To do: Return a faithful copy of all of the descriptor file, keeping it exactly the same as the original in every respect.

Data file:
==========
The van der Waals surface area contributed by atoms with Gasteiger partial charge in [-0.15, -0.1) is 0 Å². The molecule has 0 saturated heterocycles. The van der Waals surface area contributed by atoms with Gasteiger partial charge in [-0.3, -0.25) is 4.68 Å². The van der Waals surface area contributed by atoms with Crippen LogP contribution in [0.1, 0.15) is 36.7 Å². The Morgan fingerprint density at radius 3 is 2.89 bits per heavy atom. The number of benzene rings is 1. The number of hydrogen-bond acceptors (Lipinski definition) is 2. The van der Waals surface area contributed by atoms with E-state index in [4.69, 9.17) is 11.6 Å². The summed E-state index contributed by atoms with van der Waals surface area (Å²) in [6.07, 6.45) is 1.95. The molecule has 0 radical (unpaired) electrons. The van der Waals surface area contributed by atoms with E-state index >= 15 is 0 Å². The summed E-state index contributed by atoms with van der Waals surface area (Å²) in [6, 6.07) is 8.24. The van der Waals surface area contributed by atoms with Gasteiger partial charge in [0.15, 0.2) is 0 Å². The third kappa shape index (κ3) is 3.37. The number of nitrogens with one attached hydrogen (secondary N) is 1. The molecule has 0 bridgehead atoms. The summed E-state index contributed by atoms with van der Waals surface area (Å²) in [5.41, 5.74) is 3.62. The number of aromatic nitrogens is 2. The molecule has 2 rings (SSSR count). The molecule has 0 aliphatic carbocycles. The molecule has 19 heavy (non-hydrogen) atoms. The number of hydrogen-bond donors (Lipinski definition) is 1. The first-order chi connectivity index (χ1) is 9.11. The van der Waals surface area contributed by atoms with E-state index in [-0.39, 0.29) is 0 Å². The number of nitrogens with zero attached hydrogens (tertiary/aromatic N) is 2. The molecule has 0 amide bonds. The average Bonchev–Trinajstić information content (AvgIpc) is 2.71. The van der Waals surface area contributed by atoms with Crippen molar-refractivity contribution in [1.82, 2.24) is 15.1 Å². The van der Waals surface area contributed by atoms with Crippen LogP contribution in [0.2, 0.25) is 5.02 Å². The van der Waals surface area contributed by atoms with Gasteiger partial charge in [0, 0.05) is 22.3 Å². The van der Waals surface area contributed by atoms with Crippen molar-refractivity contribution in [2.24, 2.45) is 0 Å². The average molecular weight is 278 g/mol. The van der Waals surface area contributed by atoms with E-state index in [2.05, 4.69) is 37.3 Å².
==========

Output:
The van der Waals surface area contributed by atoms with Gasteiger partial charge in [-0.15, -0.1) is 0 Å². The molecule has 0 saturated heterocycles. The van der Waals surface area contributed by atoms with Gasteiger partial charge in [-0.3, -0.25) is 4.68 Å². The van der Waals surface area contributed by atoms with Crippen LogP contribution in [0.1, 0.15) is 36.7 Å². The Morgan fingerprint density at radius 3 is 2.89 bits per heavy atom. The number of benzene rings is 1. The number of hydrogen-bond acceptors (Lipinski definition) is 2. The van der Waals surface area contributed by atoms with E-state index in [4.69, 9.17) is 11.6 Å². The summed E-state index contributed by atoms with van der Waals surface area (Å²) in [6.07, 6.45) is 1.95. The molecule has 0 radical (unpaired) electrons. The van der Waals surface area contributed by atoms with E-state index >= 15 is 0 Å². The summed E-state index contributed by atoms with van der Waals surface area (Å²) in [6, 6.07) is 8.24. The van der Waals surface area contributed by atoms with Gasteiger partial charge in [0.15, 0.2) is 0 Å². The third kappa shape index (κ3) is 3.37. The number of nitrogens with one attached hydrogen (secondary N) is 1. The molecule has 0 bridgehead atoms. The summed E-state index contributed by atoms with van der Waals surface area (Å²) in [5.41, 5.74) is 3.62. The number of aromatic nitrogens is 2. The molecule has 2 rings (SSSR count). The molecule has 0 aliphatic carbocycles. The molecule has 19 heavy (non-hydrogen) atoms. The number of hydrogen-bond donors (Lipinski definition) is 1. The first-order chi connectivity index (χ1) is 9.11. The van der Waals surface area contributed by atoms with E-state index in [-0.39, 0.29) is 0 Å². The number of nitrogens with zero attached hydrogens (tertiary/aromatic N) is 2. The molecule has 0 amide bonds. The average Bonchev–Trinajstić information content (AvgIpc) is 2.71. The van der Waals surface area contributed by atoms with Crippen molar-refractivity contribution in [1.82, 2.24) is 15.1 Å². The van der Waals surface area contributed by atoms with Crippen LogP contribution in [0.2, 0.25) is 5.02 Å². The van der Waals surface area contributed by atoms with Gasteiger partial charge in [0, 0.05) is 22.3 Å². The van der Waals surface area contributed by atoms with Crippen molar-refractivity contribution in [2.24, 2.45) is 0 Å². The average molecular weight is 278 g/mol. The van der Waals surface area contributed by atoms with E-state index in [2.05, 4.69) is 37.3 Å².